Temples of Angkor

December 19, 2008

angkor_thumb1.jpgWe would be remiss were we not to document our stay in Siem Reap, Cambodia. We spent three of our six incredible days there touring the amazing temples of Angkor. There are more temples in this general area than one can imagine, the earliest having been built in about the year 1000 and the last some 400 years later, all by kings of the Khmer empire, the most famous and revered being Jayavarman VII, whom the Cambodians simply refer to as Seven. The temples are a mixture of Hindu and Buddhist stemming from the religious influences of India into Cambodia at the time Cambodia rested in the middle of the silk trade routes. It was fascinating to view the intricately carved sandstone and marvel at the immense feat of engineering, architecture and artistry. The people used a combination of huge sandstone, brick they had made, and a very porous but hard stone for the structural parts. The stone carving in the sandstone is simply glorious. We found ourselves comparing the stone works of the Incas at Machu Picchu and the Japanese at a shogun castle in Kyoto. The massive stones these people moved are just incredible. Of course, at Angkor, there were elephants to do some of the hauling. These stones almost speak directly to you, reaching back through history to flood your imagination to a different time and different culture.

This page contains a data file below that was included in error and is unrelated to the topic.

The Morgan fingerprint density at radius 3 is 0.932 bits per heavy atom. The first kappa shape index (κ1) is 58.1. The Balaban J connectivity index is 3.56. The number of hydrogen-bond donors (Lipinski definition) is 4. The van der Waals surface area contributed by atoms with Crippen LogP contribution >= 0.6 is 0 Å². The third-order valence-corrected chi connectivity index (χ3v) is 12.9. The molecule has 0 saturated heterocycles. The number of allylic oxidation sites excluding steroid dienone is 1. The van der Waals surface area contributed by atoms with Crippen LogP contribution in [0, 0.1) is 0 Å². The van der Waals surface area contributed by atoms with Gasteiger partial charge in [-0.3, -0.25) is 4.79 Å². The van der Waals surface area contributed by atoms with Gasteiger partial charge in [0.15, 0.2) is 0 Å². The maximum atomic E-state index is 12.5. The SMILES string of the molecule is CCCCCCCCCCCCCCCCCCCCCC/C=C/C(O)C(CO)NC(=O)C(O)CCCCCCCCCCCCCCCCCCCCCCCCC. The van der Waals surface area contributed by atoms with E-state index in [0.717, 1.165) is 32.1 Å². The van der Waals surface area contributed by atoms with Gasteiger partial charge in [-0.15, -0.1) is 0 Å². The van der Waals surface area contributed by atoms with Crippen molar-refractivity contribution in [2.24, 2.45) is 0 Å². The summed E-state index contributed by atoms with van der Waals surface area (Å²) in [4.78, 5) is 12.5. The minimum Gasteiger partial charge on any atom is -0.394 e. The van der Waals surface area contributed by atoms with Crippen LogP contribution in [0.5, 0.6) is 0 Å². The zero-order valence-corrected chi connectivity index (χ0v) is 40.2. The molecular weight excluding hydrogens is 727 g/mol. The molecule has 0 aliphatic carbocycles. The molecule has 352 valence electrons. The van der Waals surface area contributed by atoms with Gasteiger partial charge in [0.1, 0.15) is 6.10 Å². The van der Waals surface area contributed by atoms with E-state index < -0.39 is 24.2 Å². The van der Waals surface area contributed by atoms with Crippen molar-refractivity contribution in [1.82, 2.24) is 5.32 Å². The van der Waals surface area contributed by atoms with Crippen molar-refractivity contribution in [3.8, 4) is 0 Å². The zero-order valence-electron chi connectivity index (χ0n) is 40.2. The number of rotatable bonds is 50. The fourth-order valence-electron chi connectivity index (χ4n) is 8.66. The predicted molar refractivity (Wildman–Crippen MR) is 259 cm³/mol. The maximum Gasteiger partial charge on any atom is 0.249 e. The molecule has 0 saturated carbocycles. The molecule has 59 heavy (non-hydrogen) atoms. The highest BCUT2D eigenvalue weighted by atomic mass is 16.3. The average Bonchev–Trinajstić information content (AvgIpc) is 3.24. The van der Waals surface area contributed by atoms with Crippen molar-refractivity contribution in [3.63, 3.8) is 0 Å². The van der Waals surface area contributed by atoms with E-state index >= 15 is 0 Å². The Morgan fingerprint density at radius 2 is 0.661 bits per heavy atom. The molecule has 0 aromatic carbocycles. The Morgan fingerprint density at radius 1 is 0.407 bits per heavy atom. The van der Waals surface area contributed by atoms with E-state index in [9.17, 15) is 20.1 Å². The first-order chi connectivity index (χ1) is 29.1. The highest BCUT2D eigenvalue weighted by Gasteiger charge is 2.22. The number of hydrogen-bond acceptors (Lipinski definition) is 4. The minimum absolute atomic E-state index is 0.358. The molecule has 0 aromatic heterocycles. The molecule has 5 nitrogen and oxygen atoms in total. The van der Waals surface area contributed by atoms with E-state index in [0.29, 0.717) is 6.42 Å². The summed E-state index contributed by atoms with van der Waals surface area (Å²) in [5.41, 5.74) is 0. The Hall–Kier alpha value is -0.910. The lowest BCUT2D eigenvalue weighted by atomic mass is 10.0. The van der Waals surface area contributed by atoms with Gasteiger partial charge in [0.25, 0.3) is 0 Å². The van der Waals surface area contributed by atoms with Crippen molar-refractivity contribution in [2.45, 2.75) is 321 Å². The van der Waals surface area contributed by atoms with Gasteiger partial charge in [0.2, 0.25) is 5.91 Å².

Some of our favorite temples were of course, Angkor Wat, but also the Bayon Temple with its many, many faces, and Ta Prohm, the one temple that has been left more or less as it was rediscovered, with huge trees climbing on top of walls and buildings. This is the temple where film footage was used in movies like Indiana Jones. It is spectacular and a stroke of genius on the part of the archeologists to leave it mostly as is.